Friday, March 4, 2011

A new friend

Today began my weekend adventures to Sighnaghi, a beautiful town in the Kakheti region of Georgia. I was planning to take the 2 o'clock bus to Tbilisi to meet James and Katherine, but the noon bus was running a little late getting on the road, so I made that one. (To get the 2 o'clock bus, I have to catch the 11:20 marshutka from Shamgona.... it usually gets to Zugdidi a little after 12, and the next marshutka run is not until 2:30.) I was anticipating having to kill over an hour before my bus, but I was lucky enough to catch the noon run on its way out of town. The driver and other men who hang out at the bus station with the driver before the run begins were the same guys that took me to Bakuriani (or Khashuri, actually) last weekend. They smiled and waved as I walked up and asked if I was going to Bakuriani again. I told them no, I was headed to Sighnaghi this weekend. They asked if I had a ticket already, and when I said no, they motioned  me onto the bus and showed me to an open seat, anyway. I stowed my backpack and made myself comfortable for the 5-1/2-or-so-hour ride to the capital.

Inga and me on the bus to Tbilisi
I had just pulled out my trusty Bradt guide to Georgia to read up on Kakheti and Sighnaghi, when a woman stepped up to me to say hello. She introduced herself to me in very good English and asked me if she might be able to practice her English with me while we rode to our destinations. I smiled and said, of course, I would be happy to speak with her. She was headed to Bakuriani to spend two weeks there with her kids, her sister, and nephew, so she was only going as far as Khashuri -- where I had gotten off the bus last weekend. She sat down beside me, and we talked the entire four hours to Khashuri.

Meeting new people is something that seems to happen to me without my trying -- people just introduce themselves to me and start talking. I must exude some kind of "come talk to me" aura. Most of the time, I am happy for the conversation, and Inga was certainly one of the more positive people I have met here in Georgia. She is a typical Megruli woman -- assertive, ambitious, positive, and friendly. After talking about our basic backgrounds -- hometown, family, job, education -- we started talking about Georgia. She is one of the new, modern women with forward-thinking ambitions and progressive ideas that I have been privileged to live around in living with Tea. She was very frank (one of the Megrelian's favorite words in English) about what she does and doesn't like about Georgian traditions and customs. As with Tea, Inga completely dislikes that girls get married so young -- it is not uncommon for Georgian girls to marry when they are only 16 or 17. Back in the days when family and house-keeping were the only things in a woman's future, that may have been fine; but times are changing. The women in Western Georgia seem to be riding the crest of that wave of change, voicing their pioneering opinions loudly for all to hear. Now higher education and careers are taking precedence over young marriage -- at least the women like this new way of living -- from what Inga and Tea have told me, the men still want to hold to the old ways. Many men are not in favor of some of the changes that are happening -- the "Westernization" of their country.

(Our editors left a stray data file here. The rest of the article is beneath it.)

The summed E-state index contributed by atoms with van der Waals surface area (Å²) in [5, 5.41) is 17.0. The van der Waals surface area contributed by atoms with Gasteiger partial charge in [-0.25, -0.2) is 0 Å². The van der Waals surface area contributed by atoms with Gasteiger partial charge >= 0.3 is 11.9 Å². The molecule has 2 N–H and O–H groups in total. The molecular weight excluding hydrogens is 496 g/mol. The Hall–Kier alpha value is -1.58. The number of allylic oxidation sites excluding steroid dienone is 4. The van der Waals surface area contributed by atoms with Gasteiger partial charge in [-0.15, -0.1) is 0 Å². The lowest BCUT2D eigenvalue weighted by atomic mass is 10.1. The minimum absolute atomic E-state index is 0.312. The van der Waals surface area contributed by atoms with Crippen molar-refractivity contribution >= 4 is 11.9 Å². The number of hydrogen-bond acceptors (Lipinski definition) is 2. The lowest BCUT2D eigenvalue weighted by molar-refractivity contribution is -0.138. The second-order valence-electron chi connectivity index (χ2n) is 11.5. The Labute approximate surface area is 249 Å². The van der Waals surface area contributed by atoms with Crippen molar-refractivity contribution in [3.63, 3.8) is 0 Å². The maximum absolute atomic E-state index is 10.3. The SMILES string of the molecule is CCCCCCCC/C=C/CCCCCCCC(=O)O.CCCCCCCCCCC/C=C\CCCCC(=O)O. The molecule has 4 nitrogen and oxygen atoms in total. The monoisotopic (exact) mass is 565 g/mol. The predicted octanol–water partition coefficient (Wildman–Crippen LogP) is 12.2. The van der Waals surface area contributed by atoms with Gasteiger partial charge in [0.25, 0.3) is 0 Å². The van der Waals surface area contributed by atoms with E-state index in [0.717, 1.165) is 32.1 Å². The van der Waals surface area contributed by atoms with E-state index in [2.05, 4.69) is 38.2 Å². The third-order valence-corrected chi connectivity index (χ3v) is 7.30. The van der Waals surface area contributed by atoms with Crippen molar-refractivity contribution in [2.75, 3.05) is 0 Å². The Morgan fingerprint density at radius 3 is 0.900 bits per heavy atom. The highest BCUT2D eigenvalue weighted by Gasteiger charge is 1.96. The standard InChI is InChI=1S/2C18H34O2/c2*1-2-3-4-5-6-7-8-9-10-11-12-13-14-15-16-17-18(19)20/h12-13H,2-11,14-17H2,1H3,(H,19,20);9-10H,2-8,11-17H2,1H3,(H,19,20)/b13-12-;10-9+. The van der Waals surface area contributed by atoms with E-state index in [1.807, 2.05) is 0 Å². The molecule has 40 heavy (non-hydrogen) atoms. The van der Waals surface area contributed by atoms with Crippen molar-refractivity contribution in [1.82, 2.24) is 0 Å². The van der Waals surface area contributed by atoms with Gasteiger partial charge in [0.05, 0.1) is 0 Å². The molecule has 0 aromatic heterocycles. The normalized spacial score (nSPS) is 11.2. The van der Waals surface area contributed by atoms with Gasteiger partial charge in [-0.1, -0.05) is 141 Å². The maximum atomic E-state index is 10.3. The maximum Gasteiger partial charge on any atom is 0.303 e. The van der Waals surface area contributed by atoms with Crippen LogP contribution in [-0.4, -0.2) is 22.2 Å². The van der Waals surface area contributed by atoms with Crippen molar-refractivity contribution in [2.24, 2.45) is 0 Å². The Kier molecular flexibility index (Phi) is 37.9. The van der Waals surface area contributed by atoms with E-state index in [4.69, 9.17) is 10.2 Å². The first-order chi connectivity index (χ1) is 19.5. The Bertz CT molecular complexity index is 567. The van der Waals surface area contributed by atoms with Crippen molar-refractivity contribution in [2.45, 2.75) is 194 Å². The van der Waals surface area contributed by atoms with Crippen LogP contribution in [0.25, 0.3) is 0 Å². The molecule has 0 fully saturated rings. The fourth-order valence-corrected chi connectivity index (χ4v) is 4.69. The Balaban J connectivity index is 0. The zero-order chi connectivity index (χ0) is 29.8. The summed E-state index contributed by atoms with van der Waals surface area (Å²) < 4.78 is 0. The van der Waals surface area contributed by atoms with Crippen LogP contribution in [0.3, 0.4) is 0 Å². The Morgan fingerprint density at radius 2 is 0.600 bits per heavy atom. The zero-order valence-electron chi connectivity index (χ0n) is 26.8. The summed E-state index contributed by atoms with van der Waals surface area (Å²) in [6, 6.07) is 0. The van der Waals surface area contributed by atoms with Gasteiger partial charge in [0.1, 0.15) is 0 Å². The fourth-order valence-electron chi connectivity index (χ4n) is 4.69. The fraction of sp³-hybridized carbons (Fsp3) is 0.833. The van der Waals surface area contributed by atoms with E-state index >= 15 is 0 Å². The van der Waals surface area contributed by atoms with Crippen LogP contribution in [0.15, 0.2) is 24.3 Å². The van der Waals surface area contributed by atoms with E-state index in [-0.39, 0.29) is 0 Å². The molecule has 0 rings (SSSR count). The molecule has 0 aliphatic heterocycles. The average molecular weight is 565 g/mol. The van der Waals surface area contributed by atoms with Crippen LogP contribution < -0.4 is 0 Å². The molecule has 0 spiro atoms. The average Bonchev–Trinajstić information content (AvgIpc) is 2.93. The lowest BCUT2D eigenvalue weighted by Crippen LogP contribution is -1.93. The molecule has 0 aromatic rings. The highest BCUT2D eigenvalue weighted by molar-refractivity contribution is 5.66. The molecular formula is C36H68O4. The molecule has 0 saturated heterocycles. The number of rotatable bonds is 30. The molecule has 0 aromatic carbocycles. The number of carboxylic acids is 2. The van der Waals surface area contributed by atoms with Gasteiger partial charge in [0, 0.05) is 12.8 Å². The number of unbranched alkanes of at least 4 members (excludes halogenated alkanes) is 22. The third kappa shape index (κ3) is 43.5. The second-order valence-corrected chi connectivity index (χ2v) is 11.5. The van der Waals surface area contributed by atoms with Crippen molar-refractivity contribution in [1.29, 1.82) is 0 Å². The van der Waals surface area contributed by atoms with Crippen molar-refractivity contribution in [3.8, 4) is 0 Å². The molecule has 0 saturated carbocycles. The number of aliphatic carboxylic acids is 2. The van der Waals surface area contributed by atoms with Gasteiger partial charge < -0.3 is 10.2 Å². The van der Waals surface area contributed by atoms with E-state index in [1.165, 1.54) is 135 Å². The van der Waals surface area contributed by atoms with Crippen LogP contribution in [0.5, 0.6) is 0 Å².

Isn't this the plot of "Fiddler on the Roof"? Or maybe a living-out of the lyrics of Bob Dylan's song...."the times, they are a'changin'..."

Change. It is something that is happening in a strangely radical way here. The present, fledgling government is spear-heading the changes in education and the economy -- they want to join the European Union -- they want to boost tourism to one of the main industries in Georgia -- they want the country to speak English (my reason for being here) -- they want to be Western in thought and action, philosophy and practice. But at the same time, they need to remain Georgian. That is going to be a delicate balance to strike -- and I think that the combination of the ambitious women's acceptance of these changes with the men's  dig-their-heels-in resistance, one of two things will happen: either the balance will be struck, or the women are going to take over and run everything leaving the men in the dust of abandoned, Soviet-era backwardness.

In my limited observations, I foresee the women taking over.
Feminism has come to Georgia.

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